The Truth about George of Cappadocia (Turkey)
The so-called St George
A short biography of St George has been written by Edward Gibbon in The History of the Decline
and Fall of the Roman Empire.
George of Cappadocia, believed by Gibbon to be St George, first came to notice having "raised
himself by the talents of a parasite" as a purveyor of bacon to the Roman army. According to
Gibbon: "His employment was mean; he rendered it infamous".
"He accumulated wealth by the basest arts of fraud and corruption; but his criminal activities were
so notorious, that George was compelled to escape from the forces of justice".
After this inauspicious beginning, he became Archbishop of Alexandria, where "he assumed the
pomp and insolence of his lofty station; but he still betrayed the vices of his base and servile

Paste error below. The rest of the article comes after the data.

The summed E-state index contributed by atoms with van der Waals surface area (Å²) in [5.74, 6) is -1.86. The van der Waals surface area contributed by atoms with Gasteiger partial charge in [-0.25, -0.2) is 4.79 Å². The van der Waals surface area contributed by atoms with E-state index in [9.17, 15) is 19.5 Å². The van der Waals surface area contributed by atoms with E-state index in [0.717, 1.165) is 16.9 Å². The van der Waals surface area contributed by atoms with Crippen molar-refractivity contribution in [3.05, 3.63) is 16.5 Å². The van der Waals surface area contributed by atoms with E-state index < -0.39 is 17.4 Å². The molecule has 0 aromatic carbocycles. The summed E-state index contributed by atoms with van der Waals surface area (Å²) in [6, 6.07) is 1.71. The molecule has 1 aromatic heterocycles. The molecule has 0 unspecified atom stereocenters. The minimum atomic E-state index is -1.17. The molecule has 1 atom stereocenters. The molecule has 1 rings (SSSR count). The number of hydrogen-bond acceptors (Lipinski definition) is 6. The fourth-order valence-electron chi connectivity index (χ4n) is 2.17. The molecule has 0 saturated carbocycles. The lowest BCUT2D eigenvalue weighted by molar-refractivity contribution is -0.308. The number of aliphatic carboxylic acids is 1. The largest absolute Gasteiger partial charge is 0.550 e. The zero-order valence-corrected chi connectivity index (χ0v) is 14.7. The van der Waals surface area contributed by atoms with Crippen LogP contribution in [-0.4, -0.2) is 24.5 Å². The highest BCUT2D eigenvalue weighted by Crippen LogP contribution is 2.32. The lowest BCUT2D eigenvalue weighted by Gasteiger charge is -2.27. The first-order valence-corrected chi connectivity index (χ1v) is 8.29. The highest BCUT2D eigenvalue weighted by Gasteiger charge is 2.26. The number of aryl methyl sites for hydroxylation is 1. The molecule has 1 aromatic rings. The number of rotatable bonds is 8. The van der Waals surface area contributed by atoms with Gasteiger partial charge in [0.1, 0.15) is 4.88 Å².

extraction". After his downfall from an oppressive reign, he was imprisoned and such was the
loathing of the mob, they forced open the prison, dragged him out and murdered him. His remains
were thrown into the sea.
Gibbon ends by saying: "This odious stranger, disguising every circumstance of time and place,
assumed the mask of a martyr, a saint and Christian hero; and the infamous George of
Cappadocia has been transformed into the renowned St George of England, the patron saint of
arms, of chivalry and the garter".
Perhaps it is not before time that St Edmund was restored to his rightful place as England's Patron